A Blockchain-Based Automated Real-Time Accounting Approach

Faced with the imminent Wirecard accounting scandal, and an apparent lack of diligence by audit firms, regulatory bodies, and the government have realized that financial accounting must be improved significantly. However, previous improvements in financial accounting were aimed at an intensification of financial controls that, in turn, led corporations to intensify their internal bookkeeping creativity, and limited positive results. However, we need something different: We need Traceable Accounting -A blockchain-based automated real-time accounting approach.

A new approach to financial accounting is needed. An approach that eliminates fraudulent behavior from the start. Traceable, immutable financial transactions, processed on secure, transparent distributed ledgers – this is what governments should require from all publicly listed companies.

Blockchain technology may represent the next level of accounting: Instead of keeping separate records based on transaction receipts, companies can write their transactions directly into a shared ledger, creating a system of historically consistent, enduring accounting records. All entries are distributed and cryptographically sealed, therefore falsifying or destroying them to conceal activity is practically impossible. 

Companies would benefit in many ways from this real-time traceable auditing

  • Automation: A high degree of standardization enables auditors to verify a large portion of the most critical data behind the financial statements automatically
  • Minimized Costs: The cost and time necessary to conduct an audit would decline considerably
  • Value Add: Companies and auditors could spend freed-up time adding value to the company’s controlling: e.g. data analysis and algorithmic predictions on the future company (and market) development
  • Inclusion: The auditor and compliance officer can be included in the entire accounting process by running a trust node

It is not feasible to start with a joint register for all accounting entries. The Blockchain, as a source of trust, can also be beneficial in today’s accounting structures. It can be gradually integrated with typical accounting procedures: starting from securing the integrity of records to completely traceable audit trails. At the end of the road, fully automated audits may be the reality.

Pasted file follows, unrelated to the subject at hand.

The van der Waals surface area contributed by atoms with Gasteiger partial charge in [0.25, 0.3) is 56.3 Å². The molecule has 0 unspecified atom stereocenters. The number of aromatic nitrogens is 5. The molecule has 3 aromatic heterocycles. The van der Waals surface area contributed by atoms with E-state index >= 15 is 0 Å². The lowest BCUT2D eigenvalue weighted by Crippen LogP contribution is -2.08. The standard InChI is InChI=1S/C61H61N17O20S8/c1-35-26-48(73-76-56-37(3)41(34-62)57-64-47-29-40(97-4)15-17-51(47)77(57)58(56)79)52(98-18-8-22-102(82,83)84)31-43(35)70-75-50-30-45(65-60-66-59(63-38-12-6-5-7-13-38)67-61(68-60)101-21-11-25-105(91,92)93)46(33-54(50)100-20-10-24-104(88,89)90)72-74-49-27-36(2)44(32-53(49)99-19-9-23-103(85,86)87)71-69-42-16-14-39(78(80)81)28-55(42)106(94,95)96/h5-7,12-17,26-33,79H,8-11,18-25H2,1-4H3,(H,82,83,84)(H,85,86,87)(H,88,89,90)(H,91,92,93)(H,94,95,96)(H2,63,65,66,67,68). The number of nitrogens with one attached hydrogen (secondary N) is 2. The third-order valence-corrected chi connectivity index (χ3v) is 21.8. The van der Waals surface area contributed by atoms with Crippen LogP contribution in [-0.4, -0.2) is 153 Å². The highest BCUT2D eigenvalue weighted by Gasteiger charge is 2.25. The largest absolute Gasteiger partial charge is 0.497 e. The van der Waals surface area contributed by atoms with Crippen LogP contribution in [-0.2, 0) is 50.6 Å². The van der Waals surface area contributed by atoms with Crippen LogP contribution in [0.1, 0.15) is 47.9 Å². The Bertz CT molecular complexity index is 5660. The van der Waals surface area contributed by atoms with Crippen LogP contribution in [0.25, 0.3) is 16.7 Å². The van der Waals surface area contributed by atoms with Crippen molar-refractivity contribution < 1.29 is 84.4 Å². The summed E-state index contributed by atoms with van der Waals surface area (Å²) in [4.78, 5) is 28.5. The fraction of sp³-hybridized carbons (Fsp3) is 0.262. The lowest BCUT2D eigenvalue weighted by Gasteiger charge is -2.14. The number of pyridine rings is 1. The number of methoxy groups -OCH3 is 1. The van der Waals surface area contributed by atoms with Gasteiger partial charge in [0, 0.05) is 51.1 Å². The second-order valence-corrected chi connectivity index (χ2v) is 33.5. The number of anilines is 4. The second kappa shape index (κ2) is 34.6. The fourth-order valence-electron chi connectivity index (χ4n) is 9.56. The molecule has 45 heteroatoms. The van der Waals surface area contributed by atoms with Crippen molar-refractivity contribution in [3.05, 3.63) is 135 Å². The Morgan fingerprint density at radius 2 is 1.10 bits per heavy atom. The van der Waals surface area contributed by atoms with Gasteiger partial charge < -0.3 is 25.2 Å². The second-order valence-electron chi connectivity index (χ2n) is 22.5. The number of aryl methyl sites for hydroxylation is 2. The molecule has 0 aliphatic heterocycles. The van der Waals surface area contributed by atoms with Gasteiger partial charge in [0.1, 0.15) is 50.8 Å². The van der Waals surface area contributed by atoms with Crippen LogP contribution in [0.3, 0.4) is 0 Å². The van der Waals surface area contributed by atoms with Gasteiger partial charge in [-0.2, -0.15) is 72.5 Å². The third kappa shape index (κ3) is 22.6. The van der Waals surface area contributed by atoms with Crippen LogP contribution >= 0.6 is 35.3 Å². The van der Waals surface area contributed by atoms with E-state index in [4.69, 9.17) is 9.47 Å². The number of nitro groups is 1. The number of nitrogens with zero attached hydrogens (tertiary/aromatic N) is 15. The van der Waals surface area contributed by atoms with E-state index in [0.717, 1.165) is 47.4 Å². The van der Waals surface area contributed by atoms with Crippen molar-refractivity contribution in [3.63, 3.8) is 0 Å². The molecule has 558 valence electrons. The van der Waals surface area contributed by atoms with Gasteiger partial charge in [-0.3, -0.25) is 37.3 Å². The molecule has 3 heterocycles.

Trust in Public and Private Blockchains
Whereas Public Blockchains are designed as truly decentralized, or ‘trust-less” systems; i.e. networks that don’t need a specific trust anchor since they come with integrated trust through algorithm-based consensus mechanisms, Private Blockchains are lacking this integral trust. Private Blockchains are mostly run as centralized networks, by companies or organizations, that have full control of the data flow. Blockchain technology provides historically consistent immutable data records – but under the sole responsibility and control of the respective company. Governance Models, in which rules and processes of the Blockchain are defined, allow for a wide acceptance of the system with all participants. However, third parties that are prevented from participating in the permissioned network, can’t falsify or verify the data output.

Step 1: Adding Trust With A Trust Node
Datarella’s Traceable Accounting concept adds trust to Private Blockchains by integrating a ‘trust node’ run by a trusted third party, s.a. an audit firm or compliance officer. Additionally to the nodes run by the company itself, an audit firm runs a node with full access to the network, therefore servicing as a notary in the first place. The auditor conducts a real-time audit to verify a large portion of the most critical data. Through smart contracts, this audit can be automated to a high degree and save time and money. The audit engagement is mapped in a Governance Model, which allows for full transparency among the network’s participants as well as towards external stakeholders, s.a. stockholders, etc..

By adding trust to a Private Blockchain system through a trust node, a key inherent weakness of a partly-decentralized system is eliminated: Through the integration of audit firms in the company’s data flow, its accounting becomes trustworthy, and innovative at the same time: Traceable Accounting allows companies to run AI-based data analyses that provide valuable data to the finance department for improved controlling capabilities.

Step 2: A Fully Trustless System
At a later stage, the Private Blockchain should be morphed into a Public Blockchain that provides all interested parties with access and audit opportunities. The architecture and mechanisms of a Public Blockchain allow for the participation of entities in the network that do not have to trust each other – a Public Blockchain is designed as a ‘trustless’ system: it works without the existence of trust between the parties. 

A Public Blockchain can be designed as a permissioned or a permissionless system. In a permissioned system, there is a regulatory body that sets-up a governance model defining the rules for access and behavior in the network. In a permissionless system, anyone can participate.

Traceable Accounting – A Blockchain-Based Automated Real-time Accounting Approach

Developing a fully trustless system must be the final goal for regulatory and legal bodies when envisioning a new framework for financial auditing. It meets all due diligence criteria, especially those that have fraudulently been bypassed in the Wirecard scandal.

This post was originally published on Datarella by Michael Reuter


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